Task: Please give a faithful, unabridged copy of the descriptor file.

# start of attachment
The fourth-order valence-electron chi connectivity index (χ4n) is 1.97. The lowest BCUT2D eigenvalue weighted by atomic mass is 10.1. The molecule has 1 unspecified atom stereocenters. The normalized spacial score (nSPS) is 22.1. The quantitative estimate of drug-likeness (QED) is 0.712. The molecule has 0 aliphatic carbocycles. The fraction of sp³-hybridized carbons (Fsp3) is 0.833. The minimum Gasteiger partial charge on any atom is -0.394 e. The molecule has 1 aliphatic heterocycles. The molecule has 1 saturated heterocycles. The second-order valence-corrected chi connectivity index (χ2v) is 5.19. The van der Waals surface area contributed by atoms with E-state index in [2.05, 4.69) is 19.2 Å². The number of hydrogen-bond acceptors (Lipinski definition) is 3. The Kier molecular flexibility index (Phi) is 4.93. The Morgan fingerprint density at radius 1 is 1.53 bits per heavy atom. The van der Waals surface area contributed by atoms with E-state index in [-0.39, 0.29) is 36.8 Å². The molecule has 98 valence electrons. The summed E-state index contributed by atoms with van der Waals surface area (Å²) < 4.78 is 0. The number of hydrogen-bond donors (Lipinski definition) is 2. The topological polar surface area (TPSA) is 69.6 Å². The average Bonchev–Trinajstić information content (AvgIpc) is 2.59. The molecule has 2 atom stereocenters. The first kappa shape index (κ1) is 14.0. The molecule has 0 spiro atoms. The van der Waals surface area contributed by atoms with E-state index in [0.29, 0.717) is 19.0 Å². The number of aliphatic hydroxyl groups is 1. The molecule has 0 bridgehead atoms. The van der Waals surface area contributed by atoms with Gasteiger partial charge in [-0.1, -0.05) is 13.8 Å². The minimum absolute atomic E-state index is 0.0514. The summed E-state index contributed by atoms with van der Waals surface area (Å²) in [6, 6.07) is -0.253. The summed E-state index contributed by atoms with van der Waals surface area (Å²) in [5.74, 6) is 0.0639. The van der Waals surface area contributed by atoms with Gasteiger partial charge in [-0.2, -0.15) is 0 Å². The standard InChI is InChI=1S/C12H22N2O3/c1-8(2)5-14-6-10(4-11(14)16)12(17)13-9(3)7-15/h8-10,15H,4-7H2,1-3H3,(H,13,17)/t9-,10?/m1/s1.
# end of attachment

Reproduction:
The fourth-order valence-electron chi connectivity index (χ4n) is 1.97. The lowest BCUT2D eigenvalue weighted by atomic mass is 10.1. The molecule has 1 unspecified atom stereocenters. The normalized spacial score (nSPS) is 22.1. The quantitative estimate of drug-likeness (QED) is 0.712. The molecule has 0 aliphatic carbocycles. The fraction of sp³-hybridized carbons (Fsp3) is 0.833. The minimum Gasteiger partial charge on any atom is -0.394 e. The molecule has 1 aliphatic heterocycles. The molecule has 1 saturated heterocycles. The second-order valence-corrected chi connectivity index (χ2v) is 5.19. The van der Waals surface area contributed by atoms with E-state index in [2.05, 4.69) is 19.2 Å². The number of hydrogen-bond acceptors (Lipinski definition) is 3. The Kier molecular flexibility index (Phi) is 4.93. The Morgan fingerprint density at radius 1 is 1.53 bits per heavy atom. The van der Waals surface area contributed by atoms with E-state index in [-0.39, 0.29) is 36.8 Å². The molecule has 98 valence electrons. The summed E-state index contributed by atoms with van der Waals surface area (Å²) < 4.78 is 0. The number of hydrogen-bond donors (Lipinski definition) is 2. The topological polar surface area (TPSA) is 69.6 Å². The average Bonchev–Trinajstić information content (AvgIpc) is 2.59. The molecule has 2 atom stereocenters. The first kappa shape index (κ1) is 14.0. The molecule has 0 spiro atoms. The van der Waals surface area contributed by atoms with E-state index in [0.29, 0.717) is 19.0 Å². The number of aliphatic hydroxyl groups is 1. The molecule has 0 bridgehead atoms. The van der Waals surface area contributed by atoms with Gasteiger partial charge in [-0.1, -0.05) is 13.8 Å². The minimum absolute atomic E-state index is 0.0514. The summed E-state index contributed by atoms with van der Waals surface area (Å²) in [6, 6.07) is -0.253. The summed E-state index contributed by atoms with van der Waals surface area (Å²) in [5.74, 6) is 0.0639. The van der Waals surface area contributed by atoms with Gasteiger partial charge in [-0.2, -0.15) is 0 Å². The standard InChI is InChI=1S/C12H22N2O3/c1-8(2)5-14-6-10(4-11(14)16)12(17)13-9(3)7-15/h8-10,15H,4-7H2,1-3H3,(H,13,17)/t9-,10?/m1/s1.